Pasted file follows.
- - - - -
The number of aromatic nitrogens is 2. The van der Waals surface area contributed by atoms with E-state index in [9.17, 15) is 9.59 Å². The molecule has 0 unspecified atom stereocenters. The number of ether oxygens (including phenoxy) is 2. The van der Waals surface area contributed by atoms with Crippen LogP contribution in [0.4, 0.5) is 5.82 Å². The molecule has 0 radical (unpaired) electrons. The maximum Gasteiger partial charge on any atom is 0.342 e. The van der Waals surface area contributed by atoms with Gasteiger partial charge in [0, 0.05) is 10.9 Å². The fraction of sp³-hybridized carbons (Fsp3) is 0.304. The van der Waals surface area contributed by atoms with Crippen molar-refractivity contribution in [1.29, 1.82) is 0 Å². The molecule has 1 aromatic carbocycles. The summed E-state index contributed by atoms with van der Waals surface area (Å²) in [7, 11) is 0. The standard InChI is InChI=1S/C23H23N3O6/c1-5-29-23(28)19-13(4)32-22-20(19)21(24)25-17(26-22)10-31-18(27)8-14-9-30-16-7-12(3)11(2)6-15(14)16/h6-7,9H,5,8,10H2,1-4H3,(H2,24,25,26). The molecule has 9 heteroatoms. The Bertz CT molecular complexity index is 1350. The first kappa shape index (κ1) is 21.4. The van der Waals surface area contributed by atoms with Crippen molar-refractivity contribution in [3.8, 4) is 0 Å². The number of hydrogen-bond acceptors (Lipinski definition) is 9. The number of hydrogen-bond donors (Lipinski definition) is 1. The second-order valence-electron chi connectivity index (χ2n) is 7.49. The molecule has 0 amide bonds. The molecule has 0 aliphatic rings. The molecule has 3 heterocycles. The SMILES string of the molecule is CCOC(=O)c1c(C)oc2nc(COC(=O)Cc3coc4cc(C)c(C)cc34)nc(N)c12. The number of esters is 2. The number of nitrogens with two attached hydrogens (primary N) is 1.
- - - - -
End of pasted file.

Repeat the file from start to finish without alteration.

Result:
The number of aromatic nitrogens is 2. The van der Waals surface area contributed by atoms with E-state index in [9.17, 15) is 9.59 Å². The molecule has 0 unspecified atom stereocenters. The number of ether oxygens (including phenoxy) is 2. The van der Waals surface area contributed by atoms with Crippen LogP contribution in [0.4, 0.5) is 5.82 Å². The molecule has 0 radical (unpaired) electrons. The maximum Gasteiger partial charge on any atom is 0.342 e. The van der Waals surface area contributed by atoms with Gasteiger partial charge in [0, 0.05) is 10.9 Å². The fraction of sp³-hybridized carbons (Fsp3) is 0.304. The van der Waals surface area contributed by atoms with Crippen molar-refractivity contribution in [1.29, 1.82) is 0 Å². The molecule has 1 aromatic carbocycles. The summed E-state index contributed by atoms with van der Waals surface area (Å²) in [7, 11) is 0. The standard InChI is InChI=1S/C23H23N3O6/c1-5-29-23(28)19-13(4)32-22-20(19)21(24)25-17(26-22)10-31-18(27)8-14-9-30-16-7-12(3)11(2)6-15(14)16/h6-7,9H,5,8,10H2,1-4H3,(H2,24,25,26). The molecule has 9 heteroatoms. The Bertz CT molecular complexity index is 1350. The first kappa shape index (κ1) is 21.4. The van der Waals surface area contributed by atoms with Crippen molar-refractivity contribution in [3.8, 4) is 0 Å². The number of hydrogen-bond acceptors (Lipinski definition) is 9. The number of hydrogen-bond donors (Lipinski definition) is 1. The second-order valence-electron chi connectivity index (χ2n) is 7.49. The molecule has 0 amide bonds. The molecule has 0 aliphatic rings. The molecule has 3 heterocycles. The SMILES string of the molecule is CCOC(=O)c1c(C)oc2nc(COC(=O)Cc3coc4cc(C)c(C)cc34)nc(N)c12. The number of esters is 2. The number of nitrogens with two attached hydrogens (primary N) is 1.